"Whether it is our reliance on the criminal justice system to protect women from violence or the legitimacy of the U.S. as a colonial nation-state, Andrea Smith's incisive and courageous analysis cuts through many of our accepted truths and reveals a new way of knowing rooted in Native women's histories of struggle. More than a call for action, this book provides sophisticated strategies and practical examples of organizing that simultaneously take on state and interpersonal violence. Conquest is a must-read not only for those concerned with violence against women and Native sovereignty, but also for antiracist, reproductive rights, environmental justice, antiprison, immigrant rights, and antiwar activists." — Julia Sudbury editor of, Global Lockdown: Race Gender and the Prison-Industrial Complex
"Give thanks for the very great honor of listening to Andrea Smith. This book will burn a hole right through your mind with its accurate analysis and the concise compilation of information that makes it the first of its kind. Conquest is not only instructive, it is healing. I want every Indian I know to read it." — Chrystos, artist, poet, and activist,
"Conquest radically rethinks the historical scope and dimensionality of 'sexual violence,' a historical vector of bodily domination that is too often reduced to universalizing—hence racist—narratives of gendered oppression and resistance. Offering a breathtaking genealogy of white supremacist genocide and colonization in North America, this book provides a theoretical model that speaks urgently to a broad continuum of political and intellectual traditions. In this incisive and stunningly comprehensive work, we learn how the proliferation of sexual violence as a normalized feature of modern Euro-American patriarchies is inseparable from violence against Indigenous women, and women of color. In Conquest, Andrea Smith has presented us with an epochal challenge, one that should productively disrupt and perhaps transform our visions of liberation and radical freedom." — Dylan Rodríguez, University of California, Riverside,
"Conquest is not for those who flinch from an honest examination of white supremacist history, or who shy away from today's controversies in the reproductive health and anti-violence movements. This book is a tough, thoughtful, and passionate analysis of the colonization of America and the resistance of Indigenous women. Andrea Smith is one of this country's premiere intellectuals and a good old-fashioned organizer—a rare combination that illuminates her praxis and gift to social justice movement building in the 21st century."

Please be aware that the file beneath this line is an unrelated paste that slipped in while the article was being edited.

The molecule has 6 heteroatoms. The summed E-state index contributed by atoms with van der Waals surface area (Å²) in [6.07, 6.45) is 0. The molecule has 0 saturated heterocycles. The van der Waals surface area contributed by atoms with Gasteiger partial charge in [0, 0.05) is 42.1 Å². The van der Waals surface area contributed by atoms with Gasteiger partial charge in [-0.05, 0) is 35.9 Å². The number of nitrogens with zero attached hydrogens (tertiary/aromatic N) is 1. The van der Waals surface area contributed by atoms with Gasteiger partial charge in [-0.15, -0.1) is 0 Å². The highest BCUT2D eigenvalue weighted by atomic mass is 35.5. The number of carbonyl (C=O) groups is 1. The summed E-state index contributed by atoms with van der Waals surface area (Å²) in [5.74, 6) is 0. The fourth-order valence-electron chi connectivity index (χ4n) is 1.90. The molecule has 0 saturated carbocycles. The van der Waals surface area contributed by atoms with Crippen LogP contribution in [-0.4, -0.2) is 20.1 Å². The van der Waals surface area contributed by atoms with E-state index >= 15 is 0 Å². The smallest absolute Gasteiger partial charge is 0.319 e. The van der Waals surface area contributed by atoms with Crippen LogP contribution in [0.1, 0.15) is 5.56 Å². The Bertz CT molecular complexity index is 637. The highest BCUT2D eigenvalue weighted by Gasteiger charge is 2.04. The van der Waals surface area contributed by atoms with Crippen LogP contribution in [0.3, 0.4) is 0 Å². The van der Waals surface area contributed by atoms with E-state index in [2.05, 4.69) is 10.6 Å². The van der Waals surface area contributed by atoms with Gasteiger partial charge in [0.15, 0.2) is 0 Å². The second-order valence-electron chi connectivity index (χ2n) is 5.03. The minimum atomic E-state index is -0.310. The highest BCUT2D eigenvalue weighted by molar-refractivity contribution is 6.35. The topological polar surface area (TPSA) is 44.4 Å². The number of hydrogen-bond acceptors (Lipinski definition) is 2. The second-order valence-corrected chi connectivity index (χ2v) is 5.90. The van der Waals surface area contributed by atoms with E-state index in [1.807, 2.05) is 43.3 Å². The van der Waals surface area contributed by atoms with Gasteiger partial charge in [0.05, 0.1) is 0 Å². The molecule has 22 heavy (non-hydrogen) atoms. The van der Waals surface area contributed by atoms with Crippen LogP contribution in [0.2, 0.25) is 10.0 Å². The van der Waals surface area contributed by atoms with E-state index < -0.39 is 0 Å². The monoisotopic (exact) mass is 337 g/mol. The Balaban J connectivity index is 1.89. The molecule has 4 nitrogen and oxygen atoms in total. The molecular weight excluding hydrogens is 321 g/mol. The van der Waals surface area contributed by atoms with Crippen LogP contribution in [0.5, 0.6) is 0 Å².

— Loretta Ross coauthor of, Undivided Rights: Women of Color Organize for Reproductive Justice
"A must-read for everyone concerned about Native people and our Native world."
— Haunani-Kay Trask, author of From a Native Daughter: Colonialism and Sovereignty in Hawai'i
"Conquest is the book Aboriginal women have been waiting for. Andrea Smith has not only meticulously researched the place of rape and violence against Indigenous women in the colonial process, but she is the first to fully articulate the connections between violence against the earth, violence against women, and North America's terrible inclination toward war."
— Lee Maracle, author of I Am Woman: A Native Perspective on Sociology and Feminism
"Andrea Smith has no fear. She challenges conventional activist thinking about global and local, sexism and racism, genocide and imperialism. But what's more, in every chapter she tries to answer the key question: What is to be done? Conquest is unsettling, ambitious, brilliant, disturbing: read it, debate it, use it." — Ruth Wilson Gilmore, The Graduate Center, City University of New York
"Andrea Smith brilliantly weaves together feminist explanations of violence against Native women, the historical data regarding colonialism and genocide, and a strong critique of the current responses to the gender violence against women of color . . . Conquest is one of the most significant contributions to the literature in Native Studies, feminist theory, and social movement theory in recent years." — Beth E. Richie, author of Compelled to Crime: The Gender Entrapment of Battered Black Women